Open Source Software is Bit Rot Averse

June 10th, 2009

A good friend of mine also happens to be my accountant. When I talk to him about the open source accounting and bookkeeping software I've been working on, he mentions that he has been using the same bookkeeping software for many years. So long, in fact, that the company which created it is no longer in business, so you can't even go out and buy a copy, not get support for it.

But he still uses it. Its too bad that other people aren't able to try it out, and the effort the program designers put into it was wasted in my opinion. The decay of valuable intellectual property in the form of software is usually referred to as bit rot.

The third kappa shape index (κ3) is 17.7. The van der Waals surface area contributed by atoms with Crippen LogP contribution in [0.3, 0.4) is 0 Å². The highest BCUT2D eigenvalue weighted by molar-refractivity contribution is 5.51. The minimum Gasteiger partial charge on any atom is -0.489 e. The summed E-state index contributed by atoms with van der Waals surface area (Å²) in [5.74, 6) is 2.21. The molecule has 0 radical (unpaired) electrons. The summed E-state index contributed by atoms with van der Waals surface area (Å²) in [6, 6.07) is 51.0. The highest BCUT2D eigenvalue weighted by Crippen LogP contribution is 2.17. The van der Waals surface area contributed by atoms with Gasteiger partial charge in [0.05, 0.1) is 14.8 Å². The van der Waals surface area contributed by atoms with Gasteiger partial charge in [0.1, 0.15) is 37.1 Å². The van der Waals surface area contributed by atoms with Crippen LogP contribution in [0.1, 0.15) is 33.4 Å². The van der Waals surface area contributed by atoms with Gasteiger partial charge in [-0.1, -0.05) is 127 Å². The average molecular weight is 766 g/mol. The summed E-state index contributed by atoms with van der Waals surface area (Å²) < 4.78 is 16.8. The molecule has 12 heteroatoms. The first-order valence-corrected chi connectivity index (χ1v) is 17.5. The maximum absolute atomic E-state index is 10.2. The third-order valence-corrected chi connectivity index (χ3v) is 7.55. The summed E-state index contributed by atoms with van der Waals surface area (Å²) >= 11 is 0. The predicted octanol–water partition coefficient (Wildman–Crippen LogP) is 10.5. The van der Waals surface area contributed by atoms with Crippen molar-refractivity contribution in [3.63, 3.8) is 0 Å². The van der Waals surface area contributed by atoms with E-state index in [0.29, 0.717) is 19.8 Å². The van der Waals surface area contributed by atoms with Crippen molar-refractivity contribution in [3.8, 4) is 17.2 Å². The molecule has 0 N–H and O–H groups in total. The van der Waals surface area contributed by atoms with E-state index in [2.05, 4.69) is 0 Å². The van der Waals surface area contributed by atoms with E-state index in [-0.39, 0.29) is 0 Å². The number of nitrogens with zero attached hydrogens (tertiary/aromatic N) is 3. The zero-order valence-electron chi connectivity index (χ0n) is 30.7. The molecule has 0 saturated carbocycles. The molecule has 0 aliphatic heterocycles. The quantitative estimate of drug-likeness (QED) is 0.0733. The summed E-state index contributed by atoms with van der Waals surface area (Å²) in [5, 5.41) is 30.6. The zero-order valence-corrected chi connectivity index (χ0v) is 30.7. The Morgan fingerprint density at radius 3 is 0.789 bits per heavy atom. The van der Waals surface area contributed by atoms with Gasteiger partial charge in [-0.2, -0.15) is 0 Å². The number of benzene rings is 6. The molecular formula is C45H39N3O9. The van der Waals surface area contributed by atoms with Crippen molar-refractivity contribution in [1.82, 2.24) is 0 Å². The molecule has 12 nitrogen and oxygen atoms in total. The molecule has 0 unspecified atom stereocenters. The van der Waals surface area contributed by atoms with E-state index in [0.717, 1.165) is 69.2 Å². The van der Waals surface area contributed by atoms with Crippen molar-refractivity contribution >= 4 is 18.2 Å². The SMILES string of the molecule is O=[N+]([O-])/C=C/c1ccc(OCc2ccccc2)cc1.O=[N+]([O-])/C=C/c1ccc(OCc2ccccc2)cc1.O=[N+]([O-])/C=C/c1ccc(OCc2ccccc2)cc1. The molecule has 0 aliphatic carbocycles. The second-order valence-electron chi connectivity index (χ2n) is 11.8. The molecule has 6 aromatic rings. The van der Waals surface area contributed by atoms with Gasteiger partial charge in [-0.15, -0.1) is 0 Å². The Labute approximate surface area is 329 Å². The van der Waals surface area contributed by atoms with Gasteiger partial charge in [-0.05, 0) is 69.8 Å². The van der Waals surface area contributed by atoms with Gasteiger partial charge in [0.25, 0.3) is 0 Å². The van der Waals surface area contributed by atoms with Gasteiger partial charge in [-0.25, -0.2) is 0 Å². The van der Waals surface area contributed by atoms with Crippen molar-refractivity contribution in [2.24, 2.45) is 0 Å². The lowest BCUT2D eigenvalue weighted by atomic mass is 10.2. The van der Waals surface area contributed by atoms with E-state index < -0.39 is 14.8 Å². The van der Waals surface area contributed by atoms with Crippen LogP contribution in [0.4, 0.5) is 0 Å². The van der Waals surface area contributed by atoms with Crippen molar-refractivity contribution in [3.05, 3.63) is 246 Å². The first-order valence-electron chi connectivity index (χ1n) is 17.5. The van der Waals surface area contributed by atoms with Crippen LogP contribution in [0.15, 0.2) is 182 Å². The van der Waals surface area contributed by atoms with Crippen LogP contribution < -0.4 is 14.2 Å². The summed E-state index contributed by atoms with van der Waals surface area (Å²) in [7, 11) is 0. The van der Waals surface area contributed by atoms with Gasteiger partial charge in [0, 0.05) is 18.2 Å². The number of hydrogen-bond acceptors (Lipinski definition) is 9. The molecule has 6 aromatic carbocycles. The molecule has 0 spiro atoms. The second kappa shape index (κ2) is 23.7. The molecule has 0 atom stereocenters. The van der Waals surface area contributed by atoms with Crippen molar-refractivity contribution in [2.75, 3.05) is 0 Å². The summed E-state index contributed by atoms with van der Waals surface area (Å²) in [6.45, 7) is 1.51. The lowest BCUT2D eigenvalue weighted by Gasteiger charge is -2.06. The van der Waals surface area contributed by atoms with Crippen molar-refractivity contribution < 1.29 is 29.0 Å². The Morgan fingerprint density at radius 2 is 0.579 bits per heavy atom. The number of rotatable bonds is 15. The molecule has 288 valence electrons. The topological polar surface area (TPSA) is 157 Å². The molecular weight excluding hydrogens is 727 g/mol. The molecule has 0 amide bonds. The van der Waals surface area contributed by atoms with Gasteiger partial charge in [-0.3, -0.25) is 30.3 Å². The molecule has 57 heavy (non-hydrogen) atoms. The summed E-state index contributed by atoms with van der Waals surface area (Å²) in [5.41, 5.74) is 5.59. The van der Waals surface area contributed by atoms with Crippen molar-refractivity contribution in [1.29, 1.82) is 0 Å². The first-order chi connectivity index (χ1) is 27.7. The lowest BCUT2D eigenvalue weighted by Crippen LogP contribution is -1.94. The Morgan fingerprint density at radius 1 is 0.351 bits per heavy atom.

Open source software is inherently averse to bit rot because not only is it open, it is also free. Free as in beer, but also free as in freedom. It is free to be copied and modified so that if the owner of the copyright shuts down or stops working on it, the software is free to live on and see another day.

Many open source projects have passed through many hands during their development. That too is a benefit. New perspectives and ideas keep software fresh and relevant for today's standards.

How much of proprietary-only software will be left behind? I'd venture to guess that all of it will. That's too bad. Hopefully more developers will focus their talents on open source software instead.

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